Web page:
Bill Cosby was charged yesterday with aggravated indecent assault stemming from an incident that allegedly took place in Pennsylvania more than a decade ago between the comedian and his accuser Andrea Constand.
After a press conference to announce the charges, Cosby, 78, appeared in court in Elkins Park, Pennsylvania, followed by a processing at the Cheltenham Police Department. He was released on $1 million bail. Cosby will next appear in court on Jan. 14.
This morning, Cosby's attorney Monique Pressley is speaking out about the case and her client.
"I expect now that all of those things will get ferreted out in a court of law and I have faith in the justice system," she told "Good Morning America," adding that the original case from 2005 between Cosby and Constand was eventually settled out of court. The DA for Montgomery County at the time chose not to press criminal charges.
Pressley said the decision not to charge Cosby back in 2005 was the very reason that "led my client into a civil process where he testified because he believed that there was no thought whatsoever, no possibility, of him being charged criminally."
In 2005, Constand claimed that Cosby invited her to his home and that on one occasion in 2004 he gave her pills and wine, which made her unresponsive. At that point, Cosby allegedly sexually assaulted Constand.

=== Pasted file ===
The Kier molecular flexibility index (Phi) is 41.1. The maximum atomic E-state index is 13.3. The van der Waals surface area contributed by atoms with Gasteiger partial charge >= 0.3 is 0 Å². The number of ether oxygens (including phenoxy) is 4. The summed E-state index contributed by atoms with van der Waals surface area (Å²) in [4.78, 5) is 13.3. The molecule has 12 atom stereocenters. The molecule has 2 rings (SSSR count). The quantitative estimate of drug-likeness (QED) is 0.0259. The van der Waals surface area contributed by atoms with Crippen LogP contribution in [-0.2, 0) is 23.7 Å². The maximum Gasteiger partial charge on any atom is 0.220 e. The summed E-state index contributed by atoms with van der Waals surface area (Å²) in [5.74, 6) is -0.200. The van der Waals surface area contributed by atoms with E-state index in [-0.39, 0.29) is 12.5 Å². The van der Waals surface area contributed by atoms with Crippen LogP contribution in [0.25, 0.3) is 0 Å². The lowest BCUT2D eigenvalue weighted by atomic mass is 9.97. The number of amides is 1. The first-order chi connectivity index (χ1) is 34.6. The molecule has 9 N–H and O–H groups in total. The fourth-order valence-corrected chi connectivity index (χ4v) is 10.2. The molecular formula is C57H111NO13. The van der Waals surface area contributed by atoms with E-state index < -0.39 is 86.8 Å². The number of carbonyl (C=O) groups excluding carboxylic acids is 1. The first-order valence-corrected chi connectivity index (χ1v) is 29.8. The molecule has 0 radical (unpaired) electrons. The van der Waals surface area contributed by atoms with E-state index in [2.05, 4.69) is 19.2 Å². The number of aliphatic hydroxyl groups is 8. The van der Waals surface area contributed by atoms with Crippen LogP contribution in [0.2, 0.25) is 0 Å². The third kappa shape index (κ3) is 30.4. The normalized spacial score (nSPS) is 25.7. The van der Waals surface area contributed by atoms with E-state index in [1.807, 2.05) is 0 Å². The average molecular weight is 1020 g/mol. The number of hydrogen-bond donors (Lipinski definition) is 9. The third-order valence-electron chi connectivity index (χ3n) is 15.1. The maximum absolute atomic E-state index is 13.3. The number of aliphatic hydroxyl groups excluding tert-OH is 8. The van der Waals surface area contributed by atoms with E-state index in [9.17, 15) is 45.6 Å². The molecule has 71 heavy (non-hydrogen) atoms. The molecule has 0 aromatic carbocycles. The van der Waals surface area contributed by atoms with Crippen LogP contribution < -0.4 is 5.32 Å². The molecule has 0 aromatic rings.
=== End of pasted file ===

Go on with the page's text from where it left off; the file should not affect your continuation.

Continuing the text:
The comedian's reps also touched on the 2005 deposition that surfaced this past summer after U.S. District Judge Eduardo Robreno unsealed the document. Cosby admitted to giving Quaaludes to a woman with whom he wanted to have sex, according to the paperwork.
Pressley couldn't give specifics about Cosby's defense strategy or discuss the deposition. She did say that "your network, and every other network in America right now, has that deposition so you know that those two things don’t go together and that he was very specific about what he said about this particular case and that he did admit to having available to him, 40 years earlier, the drug Quaaludes, which was at the time a legal drug, and that he offered to two women who took it consensually, did not sneak and give it to them, did not hide it and use it intentionally in order to incapacitate them. So the two issues have nothing to do with each other and our defense where this case is concerned will be clear."
Cosby has always maintained his innocence since being accused by Constand and dozens of other women of sexual assault.
Pressley responded to comments that the comedian looked frail when he showed up for his arraignment.
"I don’t really understand it. He’s a tall man of sufficient girth. He’s 78 years old, and blind, so he does use a cane so that he can know what’s coming in front of him and he does require assistance because of that and that is who the DA’s office has chosen to charge in this case," she said.
She continued: "That’s his status now, 12 years later, but he is in good spirits and he has confidence in his legal team’s ability to bring about justice for him in this case."
If convicted, Cosby faces up to 10 years in jail and a $25,000 fine.